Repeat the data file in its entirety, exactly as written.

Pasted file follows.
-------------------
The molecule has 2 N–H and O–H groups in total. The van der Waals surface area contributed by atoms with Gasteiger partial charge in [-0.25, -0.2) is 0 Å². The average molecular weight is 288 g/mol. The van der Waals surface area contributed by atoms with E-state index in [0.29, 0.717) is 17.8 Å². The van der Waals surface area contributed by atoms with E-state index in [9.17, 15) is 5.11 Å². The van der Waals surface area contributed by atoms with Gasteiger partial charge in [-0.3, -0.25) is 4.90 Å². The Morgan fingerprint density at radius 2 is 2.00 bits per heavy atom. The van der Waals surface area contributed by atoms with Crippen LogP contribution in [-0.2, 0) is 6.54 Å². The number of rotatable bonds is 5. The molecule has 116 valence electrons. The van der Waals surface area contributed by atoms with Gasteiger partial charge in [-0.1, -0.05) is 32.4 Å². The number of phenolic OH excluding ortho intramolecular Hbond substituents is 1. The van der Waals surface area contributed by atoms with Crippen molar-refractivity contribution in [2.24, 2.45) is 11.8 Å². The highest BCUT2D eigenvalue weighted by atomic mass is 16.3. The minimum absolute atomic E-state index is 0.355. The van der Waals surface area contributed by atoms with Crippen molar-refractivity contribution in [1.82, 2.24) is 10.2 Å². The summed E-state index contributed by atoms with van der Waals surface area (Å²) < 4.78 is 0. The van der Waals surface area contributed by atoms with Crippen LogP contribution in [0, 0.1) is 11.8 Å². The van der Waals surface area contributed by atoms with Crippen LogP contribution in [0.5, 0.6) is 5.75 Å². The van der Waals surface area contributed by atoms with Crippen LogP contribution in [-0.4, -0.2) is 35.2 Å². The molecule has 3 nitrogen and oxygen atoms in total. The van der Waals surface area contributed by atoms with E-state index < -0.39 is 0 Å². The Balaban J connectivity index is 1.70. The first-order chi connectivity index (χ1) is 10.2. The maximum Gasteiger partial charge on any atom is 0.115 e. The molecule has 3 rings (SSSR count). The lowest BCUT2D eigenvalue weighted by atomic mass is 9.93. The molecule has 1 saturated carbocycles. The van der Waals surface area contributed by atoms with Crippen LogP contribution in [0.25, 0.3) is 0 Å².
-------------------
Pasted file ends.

The molecule has 2 N–H and O–H groups in total. The van der Waals surface area contributed by atoms with Gasteiger partial charge in [-0.25, -0.2) is 0 Å². The average molecular weight is 288 g/mol. The van der Waals surface area contributed by atoms with E-state index in [0.29, 0.717) is 17.8 Å². The van der Waals surface area contributed by atoms with E-state index in [9.17, 15) is 5.11 Å². The van der Waals surface area contributed by atoms with Gasteiger partial charge in [-0.3, -0.25) is 4.90 Å². The Morgan fingerprint density at radius 2 is 2.00 bits per heavy atom. The van der Waals surface area contributed by atoms with Crippen LogP contribution in [-0.2, 0) is 6.54 Å². The number of rotatable bonds is 5. The molecule has 116 valence electrons. The van der Waals surface area contributed by atoms with Gasteiger partial charge in [-0.1, -0.05) is 32.4 Å². The number of phenolic OH excluding ortho intramolecular Hbond substituents is 1. The van der Waals surface area contributed by atoms with Crippen molar-refractivity contribution in [2.24, 2.45) is 11.8 Å². The highest BCUT2D eigenvalue weighted by atomic mass is 16.3. The minimum absolute atomic E-state index is 0.355. The van der Waals surface area contributed by atoms with Crippen molar-refractivity contribution in [1.82, 2.24) is 10.2 Å². The summed E-state index contributed by atoms with van der Waals surface area (Å²) < 4.78 is 0. The van der Waals surface area contributed by atoms with Crippen LogP contribution in [0, 0.1) is 11.8 Å². The van der Waals surface area contributed by atoms with Crippen LogP contribution in [0.5, 0.6) is 5.75 Å². The van der Waals surface area contributed by atoms with Crippen LogP contribution in [-0.4, -0.2) is 35.2 Å². The molecule has 3 nitrogen and oxygen atoms in total. The van der Waals surface area contributed by atoms with E-state index < -0.39 is 0 Å². The Balaban J connectivity index is 1.70. The first-order chi connectivity index (χ1) is 10.2. The maximum Gasteiger partial charge on any atom is 0.115 e. The molecule has 3 rings (SSSR count). The lowest BCUT2D eigenvalue weighted by atomic mass is 9.93. The molecule has 1 saturated carbocycles. The van der Waals surface area contributed by atoms with Crippen LogP contribution in [0.25, 0.3) is 0 Å².